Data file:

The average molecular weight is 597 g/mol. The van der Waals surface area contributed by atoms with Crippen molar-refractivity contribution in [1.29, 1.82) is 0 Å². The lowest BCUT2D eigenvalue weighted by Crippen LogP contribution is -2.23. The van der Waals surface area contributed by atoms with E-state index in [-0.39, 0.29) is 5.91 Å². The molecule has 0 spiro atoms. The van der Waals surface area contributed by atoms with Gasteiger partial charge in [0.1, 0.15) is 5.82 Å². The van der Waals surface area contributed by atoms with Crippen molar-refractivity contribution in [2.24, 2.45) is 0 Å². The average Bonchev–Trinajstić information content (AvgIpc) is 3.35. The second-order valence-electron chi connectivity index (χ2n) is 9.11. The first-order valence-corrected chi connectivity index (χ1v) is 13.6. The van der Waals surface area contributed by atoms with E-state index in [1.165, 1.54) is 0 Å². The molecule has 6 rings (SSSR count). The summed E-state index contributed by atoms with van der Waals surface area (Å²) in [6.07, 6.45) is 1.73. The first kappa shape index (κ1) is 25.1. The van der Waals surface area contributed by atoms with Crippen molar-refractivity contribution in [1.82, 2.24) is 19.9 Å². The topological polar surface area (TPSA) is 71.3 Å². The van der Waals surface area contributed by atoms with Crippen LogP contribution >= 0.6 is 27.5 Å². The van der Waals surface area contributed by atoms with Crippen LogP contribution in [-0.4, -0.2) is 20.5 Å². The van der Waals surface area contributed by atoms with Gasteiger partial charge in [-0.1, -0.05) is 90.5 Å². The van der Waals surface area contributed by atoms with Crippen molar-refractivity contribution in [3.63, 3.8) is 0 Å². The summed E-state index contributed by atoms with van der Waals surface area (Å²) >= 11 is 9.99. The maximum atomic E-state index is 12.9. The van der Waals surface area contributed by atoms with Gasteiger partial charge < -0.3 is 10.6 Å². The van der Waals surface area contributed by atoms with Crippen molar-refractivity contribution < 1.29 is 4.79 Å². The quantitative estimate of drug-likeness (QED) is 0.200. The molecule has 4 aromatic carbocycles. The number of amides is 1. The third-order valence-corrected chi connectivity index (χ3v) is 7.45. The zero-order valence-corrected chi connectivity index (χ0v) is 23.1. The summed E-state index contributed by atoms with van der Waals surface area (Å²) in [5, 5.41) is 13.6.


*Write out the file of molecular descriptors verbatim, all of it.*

The average molecular weight is 597 g/mol. The van der Waals surface area contributed by atoms with Crippen molar-refractivity contribution in [1.29, 1.82) is 0 Å². The lowest BCUT2D eigenvalue weighted by Crippen LogP contribution is -2.23. The van der Waals surface area contributed by atoms with E-state index in [-0.39, 0.29) is 5.91 Å². The molecule has 0 spiro atoms. The van der Waals surface area contributed by atoms with Gasteiger partial charge in [0.1, 0.15) is 5.82 Å². The van der Waals surface area contributed by atoms with Crippen molar-refractivity contribution in [2.24, 2.45) is 0 Å². The average Bonchev–Trinajstić information content (AvgIpc) is 3.35. The second-order valence-electron chi connectivity index (χ2n) is 9.11. The first-order valence-corrected chi connectivity index (χ1v) is 13.6. The van der Waals surface area contributed by atoms with E-state index in [1.165, 1.54) is 0 Å². The molecule has 6 rings (SSSR count). The summed E-state index contributed by atoms with van der Waals surface area (Å²) in [6.07, 6.45) is 1.73. The first kappa shape index (κ1) is 25.1. The van der Waals surface area contributed by atoms with Crippen molar-refractivity contribution in [1.82, 2.24) is 19.9 Å². The topological polar surface area (TPSA) is 71.3 Å². The van der Waals surface area contributed by atoms with Crippen LogP contribution >= 0.6 is 27.5 Å². The van der Waals surface area contributed by atoms with Crippen LogP contribution in [-0.4, -0.2) is 20.5 Å². The van der Waals surface area contributed by atoms with Gasteiger partial charge in [-0.1, -0.05) is 90.5 Å². The van der Waals surface area contributed by atoms with Crippen molar-refractivity contribution in [3.63, 3.8) is 0 Å². The summed E-state index contributed by atoms with van der Waals surface area (Å²) >= 11 is 9.99. The maximum atomic E-state index is 12.9. The van der Waals surface area contributed by atoms with Gasteiger partial charge < -0.3 is 10.6 Å². The van der Waals surface area contributed by atoms with Crippen molar-refractivity contribution < 1.29 is 4.79 Å². The quantitative estimate of drug-likeness (QED) is 0.200. The molecule has 4 aromatic carbocycles. The number of amides is 1. The third-order valence-corrected chi connectivity index (χ3v) is 7.45. The zero-order valence-corrected chi connectivity index (χ0v) is 23.1. The summed E-state index contributed by atoms with van der Waals surface area (Å²) in [5, 5.41) is 13.6.